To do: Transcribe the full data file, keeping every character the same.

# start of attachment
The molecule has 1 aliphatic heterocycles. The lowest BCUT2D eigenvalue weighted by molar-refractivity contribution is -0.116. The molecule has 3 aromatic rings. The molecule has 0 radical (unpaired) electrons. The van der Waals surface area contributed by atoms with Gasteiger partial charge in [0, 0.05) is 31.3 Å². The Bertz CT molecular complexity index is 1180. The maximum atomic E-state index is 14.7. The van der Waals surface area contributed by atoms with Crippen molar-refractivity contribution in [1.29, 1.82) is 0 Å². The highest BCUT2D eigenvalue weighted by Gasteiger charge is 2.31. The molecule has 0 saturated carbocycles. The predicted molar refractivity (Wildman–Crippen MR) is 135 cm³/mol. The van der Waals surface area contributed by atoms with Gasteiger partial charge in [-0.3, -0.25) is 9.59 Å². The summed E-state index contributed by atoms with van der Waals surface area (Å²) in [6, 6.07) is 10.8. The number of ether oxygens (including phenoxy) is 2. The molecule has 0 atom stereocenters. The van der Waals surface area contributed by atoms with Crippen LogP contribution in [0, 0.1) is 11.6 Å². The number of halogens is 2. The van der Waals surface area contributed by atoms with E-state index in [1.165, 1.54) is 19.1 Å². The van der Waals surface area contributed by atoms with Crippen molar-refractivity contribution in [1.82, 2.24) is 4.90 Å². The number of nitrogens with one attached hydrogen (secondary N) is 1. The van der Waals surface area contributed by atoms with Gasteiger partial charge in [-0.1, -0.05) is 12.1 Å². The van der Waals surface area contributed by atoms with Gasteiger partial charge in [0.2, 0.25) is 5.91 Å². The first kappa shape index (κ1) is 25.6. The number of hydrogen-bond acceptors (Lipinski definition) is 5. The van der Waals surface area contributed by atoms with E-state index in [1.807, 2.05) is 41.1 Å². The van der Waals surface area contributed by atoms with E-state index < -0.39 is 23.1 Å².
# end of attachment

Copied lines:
The molecule has 1 aliphatic heterocycles. The lowest BCUT2D eigenvalue weighted by molar-refractivity contribution is -0.116. The molecule has 3 aromatic rings. The molecule has 0 radical (unpaired) electrons. The van der Waals surface area contributed by atoms with Gasteiger partial charge in [0, 0.05) is 31.3 Å². The Bertz CT molecular complexity index is 1180. The maximum atomic E-state index is 14.7. The van der Waals surface area contributed by atoms with Crippen molar-refractivity contribution in [1.29, 1.82) is 0 Å². The highest BCUT2D eigenvalue weighted by Gasteiger charge is 2.31. The molecule has 0 saturated carbocycles. The predicted molar refractivity (Wildman–Crippen MR) is 135 cm³/mol. The van der Waals surface area contributed by atoms with Gasteiger partial charge in [-0.3, -0.25) is 9.59 Å². The summed E-state index contributed by atoms with van der Waals surface area (Å²) in [6, 6.07) is 10.8. The number of ether oxygens (including phenoxy) is 2. The molecule has 0 atom stereocenters. The van der Waals surface area contributed by atoms with Crippen LogP contribution in [0, 0.1) is 11.6 Å². The number of halogens is 2. The van der Waals surface area contributed by atoms with E-state index in [1.165, 1.54) is 19.1 Å². The van der Waals surface area contributed by atoms with Crippen molar-refractivity contribution in [1.82, 2.24) is 4.90 Å². The number of nitrogens with one attached hydrogen (secondary N) is 1. The van der Waals surface area contributed by atoms with Gasteiger partial charge in [-0.1, -0.05) is 12.1 Å². The van der Waals surface area contributed by atoms with Gasteiger partial charge in [0.2, 0.25) is 5.91 Å². The first kappa shape index (κ1) is 25.6. The number of hydrogen-bond acceptors (Lipinski definition) is 5. The van der Waals surface area contributed by atoms with E-state index in [1.807, 2.05) is 41.1 Å². The van der Waals surface area contributed by atoms with E-state index < -0.39 is 23.1 Å².